Friday, 27 May 2016

What Makes a Great Movie Trailer

A trailer is an essential marketing tool for any film, short to cinematic. A trailer needs to capture an audience, describe a story, and build hype in a matter of minutes. No matter the length of your movie, you always have enough to make a trailer. Here are a few tips to keep in mind when you’re cutting a trailer.

Keep It Short

You’ll likely have a few different cuts of varying lengths, depending on your advertising platform. These cuts will stem from your full-length trailer. Your full-length trailer should not exceed 3 minutes; anything over that is pushing into the “extended look” category and unless you’re producing the next blockbuster, this is too long.

This in no way means you need your trailer to be a full 3 minutes. Depending on your film, you may be able to capture your audience in just 1 minute. Let your creative instincts guide you.

Use Music and Sound Effects

Every cinematic experience is made better through the use of music or sound effects, including a trailer. Sound effects can be used in particularly creative ways in trailers since often times you need to incorporate studio logos, release dates, and hype information like awards received, quotes from critics, etc.

It can be hard to find one song that fits your trailer, so don’t be afraid to explore other options. Use multiple songs, have a song come in halfway through your trailer, don’t have a song at all.

Creative and bold audio choices can do wonders in a trailer. The examples at the end of this blog will surely convince you of that.

Always Leave Them Wanting More

A preview should be just that, a peek at the product. No one wants to feel like they’ve seen the whole movie after they’ve watched a trailer, so don’t give away all of the good stuff. Select clips that will underline the overall narrative, hype the drama (or humor), and pull the audience in. Then, when you have them….

End Strong

Your last soundbite should be dramatic and triumphant. It should be the peak of your emotional build. Keep in mind, your soundbite can accompany strong visual shots from anywhere in the film. Since the audience hasn’t seen the movie yet, you have the freedom to dictate what shot best fits that soundbite in the context of the trailer. It all depends on what you feel makes more of an impact.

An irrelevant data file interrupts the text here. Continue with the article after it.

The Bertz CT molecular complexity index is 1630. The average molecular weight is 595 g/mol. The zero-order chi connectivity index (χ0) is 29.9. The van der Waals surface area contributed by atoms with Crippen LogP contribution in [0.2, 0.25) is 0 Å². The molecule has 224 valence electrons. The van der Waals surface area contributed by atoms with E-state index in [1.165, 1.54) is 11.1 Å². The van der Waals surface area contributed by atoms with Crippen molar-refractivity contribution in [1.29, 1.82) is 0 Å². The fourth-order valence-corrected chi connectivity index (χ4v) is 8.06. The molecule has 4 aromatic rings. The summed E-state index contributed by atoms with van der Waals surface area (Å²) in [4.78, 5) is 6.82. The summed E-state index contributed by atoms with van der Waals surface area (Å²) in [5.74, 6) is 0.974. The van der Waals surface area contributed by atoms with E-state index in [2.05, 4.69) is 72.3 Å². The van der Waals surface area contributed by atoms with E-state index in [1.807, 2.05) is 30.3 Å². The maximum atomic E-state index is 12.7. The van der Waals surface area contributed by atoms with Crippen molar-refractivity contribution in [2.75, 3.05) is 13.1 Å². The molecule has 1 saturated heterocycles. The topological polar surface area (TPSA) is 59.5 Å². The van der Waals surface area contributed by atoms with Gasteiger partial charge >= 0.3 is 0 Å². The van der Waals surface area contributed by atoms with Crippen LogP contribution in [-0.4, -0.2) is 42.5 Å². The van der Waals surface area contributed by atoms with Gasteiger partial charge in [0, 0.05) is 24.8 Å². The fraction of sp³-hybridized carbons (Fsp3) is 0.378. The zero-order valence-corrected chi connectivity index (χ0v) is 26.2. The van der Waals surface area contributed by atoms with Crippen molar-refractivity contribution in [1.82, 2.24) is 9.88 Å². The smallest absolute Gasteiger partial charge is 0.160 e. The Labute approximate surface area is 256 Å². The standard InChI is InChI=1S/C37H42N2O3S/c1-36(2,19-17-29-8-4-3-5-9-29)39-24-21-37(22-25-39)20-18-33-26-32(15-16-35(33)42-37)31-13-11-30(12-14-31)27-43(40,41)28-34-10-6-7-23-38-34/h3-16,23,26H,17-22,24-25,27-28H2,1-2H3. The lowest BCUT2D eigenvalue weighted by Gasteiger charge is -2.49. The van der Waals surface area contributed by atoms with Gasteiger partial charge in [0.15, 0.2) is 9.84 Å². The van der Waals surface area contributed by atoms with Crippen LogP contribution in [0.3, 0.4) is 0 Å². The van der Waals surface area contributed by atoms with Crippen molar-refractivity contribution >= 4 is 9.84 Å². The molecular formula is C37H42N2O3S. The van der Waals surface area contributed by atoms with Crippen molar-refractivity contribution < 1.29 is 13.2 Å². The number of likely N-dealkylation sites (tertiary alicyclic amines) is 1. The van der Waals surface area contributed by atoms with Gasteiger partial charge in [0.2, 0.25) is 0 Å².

I have a passion for trailers. I think a great trailer can make a movie better, or rather make it appear better than it actually is. While I am not a fan of trickery, I do think there is something magical about taking a 2-hour movie and capturing all of its drama, humor, action, fear, and emotion in a matter of minutes. It’s never a bad idea to test your trailers out on an audience. Watch them as they watch it and read their emotional responses. If you’re asking for feedback, make sure they don’t sugarcoat it; it does nobody any good.

Here are a few of my favorite trailers. I tend to get carried away when it comes to sharing great trailers, so I limited myself to just one trailer a genre. Enjoy!

Drama: Spotlight
Action: Suicide Squad (Not the official trailer, but the first look)
Comedy: The Vacation
Horror: The Blair Witch Project

Do you have other favorite trailers? Share your thoughts in the comment section below or tweet @Swagger_Media! And if you need help with your video projects, our team is happy to assist you! Visit our website or give us call at 832-831-7592.

Tuesday, 17 May 2016

Composition: The Fundamental of Digital Imagery

Today I’d like to talk to you about composition, one of the most important yet often forgotten fundamentals of digital image creation. While exposure is an equally important aspect it often requires more technical knowledge and often achieving a great exposure is easier said than done. Good composition is something that can be accomplished at any skill level with even the most basic gear, even if the most advanced camera you have is your iPhone. Amateur photographers and filmmakers can always shoot in automatic modes while learning how to expose manually but there is no shortcut for good composition. Fortunately, for us all, there are only a few basic rules that are fairly easy to master with a little practice and patience. Below are four tips that will help you take your image creation to the next level, whether you’re an aspiring photojournalist or budding cinematographer.

1. Rule of Thirds - Arguably one of the oldest and most unbroken rules of visual arts is the rule of thirds, it can be observed in nearly every form imaginable, from 18th-century paintings to modern day films and advertisements. The idea is that the best place to position your subject within a frame is on an intersection of the thirds (see below). Contrary to popular belief our eyes do not naturally find the center of an image, but rather the thirds. This serves to create more dramatic and compelling images, not only in still photographs but in film as well. When done correctly you can create a sense of tension and balance by having your subject weighted heavily in one area of the image while the opposite side is relatively empty. This creates a dramatic sense of composition that is often more pleasing than a perfectly balanced image. By simply recomposing your photographs or videos to align with this standard you can increase the quality of your images immensely.